Without Professionalism, It Could Always Be Worse
In this week's Voice of Experience essay, 30-year educator Max Fischer reflects on these trying times in education. When he gets to grousing, he tries to remember that things could always be worse...
Max W. Fischer
As I look back on my 30 years in teaching, I find myself a bit like that overwrought Jewish man. I find it extremely easy to view the current state of teaching much as the man viewed his home life before visiting the rabbi.
My school district faces all those difficulties. During the past year, we grappled with a major plant closing, which eliminated 3 percent of the town's tax base. A failed school levy, and subsequent cuts totaling ten percent of the district's budget, resulted in the loss of 40 teaching positions. I'm looking at 30 or more students in each of my classes next fall -- for the first time since the late 1970s.
On top of that, my state legislators boast that there's never been more money spent on education. I'm unconvinced. I know hundreds of millions have been siphoned from public school funds to fund charter schools that, in their fourth year of existence, are scoring far below their public counterparts on proficiency tests.
IT'S NOT EASY TO BE OPTIMISTIC, BUT...
It's not easy to be optimistic, but I certainly can remain professional. As an educator, much of my professionalism stems from my experience. It comes from having "been-there, done-that." Professionalism is also a quality that can give educators like me solace in trying times such as these.
With that old Yiddish tale in the back of my mind, my experience has taught me a few things about how to respond during trying times:
The political winds have always dictated the course of public education. Instead of harping about my experience and how "conditions have never been worse," I must draw upon my years of experience to give my students the best classroom experience possible. If specific objectives are mandated within my discipline, then I must direct my arsenal of instructional methods to meet the indicator de jour.
Keep out of the rumor mill before you're ground up. Human nature loves to play the "What if?" game. The trouble with that sort of entertainment is that it takes my focus off my most important responsibilities.
Lead, follow, or get out of the way. I cannot be an obstacle to legitimate change in my building. That's not to say I should just roll over with every administrative whim; but it does mean that I -- especially me, as a veteran faculty member -- should take an active role in my building's special committees, where my voice can be heard and where my experience might carry some weight. Carping about the direction things are headed without getting involved is as lame as critiquing the government without having taken time to vote.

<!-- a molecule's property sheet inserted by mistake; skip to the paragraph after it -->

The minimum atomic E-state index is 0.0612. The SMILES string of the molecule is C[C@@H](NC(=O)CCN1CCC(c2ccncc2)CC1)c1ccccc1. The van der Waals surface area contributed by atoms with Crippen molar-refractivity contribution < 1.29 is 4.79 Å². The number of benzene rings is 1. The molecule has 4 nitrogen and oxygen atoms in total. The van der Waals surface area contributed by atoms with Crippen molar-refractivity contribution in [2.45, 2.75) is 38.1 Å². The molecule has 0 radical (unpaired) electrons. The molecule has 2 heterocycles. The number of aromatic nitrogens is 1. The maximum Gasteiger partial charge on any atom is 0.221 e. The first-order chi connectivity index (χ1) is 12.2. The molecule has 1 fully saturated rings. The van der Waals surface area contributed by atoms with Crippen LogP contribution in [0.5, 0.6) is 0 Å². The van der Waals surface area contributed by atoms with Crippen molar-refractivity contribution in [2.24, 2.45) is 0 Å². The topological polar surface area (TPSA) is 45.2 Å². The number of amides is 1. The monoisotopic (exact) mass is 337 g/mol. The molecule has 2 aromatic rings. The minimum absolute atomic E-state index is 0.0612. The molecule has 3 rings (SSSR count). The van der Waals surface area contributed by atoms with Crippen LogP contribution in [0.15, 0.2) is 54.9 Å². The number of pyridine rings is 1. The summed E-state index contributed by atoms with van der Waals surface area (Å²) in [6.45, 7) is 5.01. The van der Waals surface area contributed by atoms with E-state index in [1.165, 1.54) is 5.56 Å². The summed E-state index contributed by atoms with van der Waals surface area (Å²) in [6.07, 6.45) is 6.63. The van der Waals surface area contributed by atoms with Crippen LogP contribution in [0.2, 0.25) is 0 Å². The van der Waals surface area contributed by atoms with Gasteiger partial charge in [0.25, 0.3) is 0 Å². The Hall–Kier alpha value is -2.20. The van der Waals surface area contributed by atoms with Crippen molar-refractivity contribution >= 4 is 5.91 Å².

If necessary, I must even question administrative decisions -- for the sake of clarity, not confrontation. As I question those decisions, I do so with the full awareness that everyone is on edge today -- and no one person has more of a right to be on edge than my principal has. His job is specifically targeted by the "No Child Left Behind" Act. The noose of that legislation joins others swung over his head by board members, the superintendent, and irrational parents. While I don't support administrative carte blanche, sabotaging building leadership is counterproductive. Teachers and administrators must be able to honestly collaborate with each other for the building to function properly, for students to learn and achieve.
Don't whine, at least not to the public. From time to time, everyone needs a safe place to vent. A trusted colleague should do just fine. Complaining in public does not do much to further the cause. When I walk into a business for service, I don't want to be confronted by disgruntled employees. In the school setting, I try to keep that in mind; a parent or community member doesn't come to school to listen to my manifesto of grievances.
Be active politically -- and vote. When determining which candidates for political office offer the best hope for education, I consider the perspectives of my local and state education associations and my own experiences. Then I vote.
In a 1999 Gallup Poll, teachers were rated in the top five professions for honesty, respect, and ethical values. A 2002 Harris Poll showed teaching the third most prestigious profession -- after scientists and medical doctors. So things could always be worse. And they would be if a teacher, or a staff as a whole, loses that sense of professionalism that serves us so well in trying times. No outside force can remove our professional sense. Only we can freely release that -- to our own detriment.
A teacher for nearly three decades, Max Fischer currently teaches seventh graders the marvels of ancient and medieval history. A National Board certified teacher in the area of early adolescence social studies/history, Max has authored nine resource books for teachers in the fields of social studies, health, and math. You can read a previously published article about Fischer: Simulations Engage Students in Active Learning.
Article by Max Fischer
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